'Live preview' compile?

I suspect this is horrendously complicated to do, but I’d like a live preview when setting up Compiles.

At the moment, the compile settings are immensely powerful - for instance when I’m writing a script, by scrupulous use of binder levels, titles, synopses, notes, metadata, and text documents, I generate numbered outlines, bullet outlines, treatments (kinda), multiple drafts of scripts, etc. entirely using compile. That’s fantastic, particularly when I want to work on paper for a bit, or have to work on a non-Mac.

However setting these up is rather longwinded. If I’m missing a trick here, I’d love to know, and I’ll shutup.

Currently it means:

  1. Choose existing Compile Settings.
  2. Tweak a thing.
  3. Save the Compile Settings.
  4. Output to rtf/pdf
  5. Preview.
  6. Note what I want to change
  7. Back to Scrivener. File>Compile
  8. Go back to 2 and repeat until everything’s right.

With a live preview, everything from ‘4’ onwards could go.

Essentially, it’s very setting up a database report, and once they’re done, they’re done. But doing them is quite time consuming, and while I appreciate procrastination excuses as much as the next writer, I’d love to be able to set up a Compile more easily.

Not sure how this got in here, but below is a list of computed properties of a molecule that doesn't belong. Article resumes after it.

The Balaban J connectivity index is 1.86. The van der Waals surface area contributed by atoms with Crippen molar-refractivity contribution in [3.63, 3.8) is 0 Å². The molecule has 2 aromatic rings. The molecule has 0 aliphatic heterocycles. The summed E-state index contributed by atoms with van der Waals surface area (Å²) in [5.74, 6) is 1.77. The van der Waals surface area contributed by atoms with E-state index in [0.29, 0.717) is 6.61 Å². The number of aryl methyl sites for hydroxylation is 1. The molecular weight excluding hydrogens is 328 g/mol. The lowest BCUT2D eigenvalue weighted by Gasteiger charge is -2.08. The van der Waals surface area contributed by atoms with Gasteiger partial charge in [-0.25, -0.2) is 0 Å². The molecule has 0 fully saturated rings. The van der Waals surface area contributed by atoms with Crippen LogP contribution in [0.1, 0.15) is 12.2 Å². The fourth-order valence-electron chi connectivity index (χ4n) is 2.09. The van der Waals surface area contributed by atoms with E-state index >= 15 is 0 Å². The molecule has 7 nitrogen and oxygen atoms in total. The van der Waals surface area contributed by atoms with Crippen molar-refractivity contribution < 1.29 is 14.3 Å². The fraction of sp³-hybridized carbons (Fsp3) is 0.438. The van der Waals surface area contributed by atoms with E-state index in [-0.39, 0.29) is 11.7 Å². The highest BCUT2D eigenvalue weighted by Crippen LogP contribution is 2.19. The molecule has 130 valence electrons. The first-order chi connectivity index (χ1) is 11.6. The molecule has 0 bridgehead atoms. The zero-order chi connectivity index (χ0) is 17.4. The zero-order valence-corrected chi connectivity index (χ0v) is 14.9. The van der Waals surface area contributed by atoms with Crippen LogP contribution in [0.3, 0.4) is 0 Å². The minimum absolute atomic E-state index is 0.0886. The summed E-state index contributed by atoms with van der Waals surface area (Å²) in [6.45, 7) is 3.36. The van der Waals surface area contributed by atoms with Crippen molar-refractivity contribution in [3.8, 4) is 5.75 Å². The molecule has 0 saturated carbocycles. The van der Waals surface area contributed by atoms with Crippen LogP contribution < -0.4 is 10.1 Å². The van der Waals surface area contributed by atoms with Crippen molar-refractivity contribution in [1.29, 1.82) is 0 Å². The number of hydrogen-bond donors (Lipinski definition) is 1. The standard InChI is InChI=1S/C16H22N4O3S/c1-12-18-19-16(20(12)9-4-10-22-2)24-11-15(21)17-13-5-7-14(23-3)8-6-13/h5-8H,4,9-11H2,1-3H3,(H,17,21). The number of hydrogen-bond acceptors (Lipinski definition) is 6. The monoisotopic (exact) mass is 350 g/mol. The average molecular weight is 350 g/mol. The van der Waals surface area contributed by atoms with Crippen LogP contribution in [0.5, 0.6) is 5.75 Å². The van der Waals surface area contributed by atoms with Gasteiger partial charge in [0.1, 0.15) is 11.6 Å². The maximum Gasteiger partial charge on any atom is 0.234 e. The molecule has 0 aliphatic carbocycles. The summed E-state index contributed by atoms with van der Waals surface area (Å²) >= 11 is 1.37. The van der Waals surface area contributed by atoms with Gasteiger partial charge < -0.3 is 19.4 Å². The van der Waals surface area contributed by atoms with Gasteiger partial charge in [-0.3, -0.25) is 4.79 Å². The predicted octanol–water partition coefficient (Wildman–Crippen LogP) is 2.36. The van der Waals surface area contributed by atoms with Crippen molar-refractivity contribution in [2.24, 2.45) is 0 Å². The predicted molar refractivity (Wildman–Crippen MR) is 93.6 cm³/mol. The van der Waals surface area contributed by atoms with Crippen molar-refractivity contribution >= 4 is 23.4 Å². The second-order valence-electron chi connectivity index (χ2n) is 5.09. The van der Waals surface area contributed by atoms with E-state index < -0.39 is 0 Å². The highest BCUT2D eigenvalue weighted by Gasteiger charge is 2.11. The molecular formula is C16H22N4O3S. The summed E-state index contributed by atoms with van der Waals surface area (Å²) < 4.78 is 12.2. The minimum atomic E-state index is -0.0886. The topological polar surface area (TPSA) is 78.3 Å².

The trouble is that a live preview would take as long to put together as a compile, so each time you changed a setting, you would have to wait for Scrivener to compile the whole thing so that it could show it in a PDF view - which gains nothing, as you can already compile for printing and then hit “Preview”. And Scrivener can’t really put together some dummy text to give you a one-page preview because it has no idea about the content of your book, but if it tried to take text from somewhere in your book for a one- or two-page preview, it would most likely get the wrong place, or it wouldn’t be enough to see how all the settings affect things.

More importantly, it would only be able to give you a true preview of printing or PDF - Scrivener can’t show you exactly how the document will look in Word, or Nisus, or Final Draft, or on your e-book.

Really, the text preview in the “Formatting” pane is intended to give you as much of a preview as possible.

So, as much as I would love a live preview - it’s something I looked into - it’s just not really possible given the nature of the beast.

All the best,
Keith

I kind of suspected as much. Ah well.

Looking at it again just now, it occurred to me that putting a ‘Preview’ button on the Compile dialogue would save an awful lot of saving and renaming and whatnot. So the workflow would go ‘tweak,preview,close preview,tweak, preview, close preview’ etc. missing out the save stuff.

The trouble there is that there is no way of programmatically accessing the PDF preview stuff that can be done automatically via the print panel. So, at the moment you have to choose “Compile For: Printing / PDF”, then click “Compile”, then click on “Preview” in the print panel that appears. What you are requesting is the ability to have that “Preview” button in the main panel, but unfortunately that preview function isn’t available via any Cocoa methods. The only way would be to temporarily compile a PDF to disk, then load that into Preview and delete it - not great. But also this would require Scrivener to switch to print/PDF format in the background when you click on preview, so again it is only really useful for showing print previews.

Fair enough. One last try.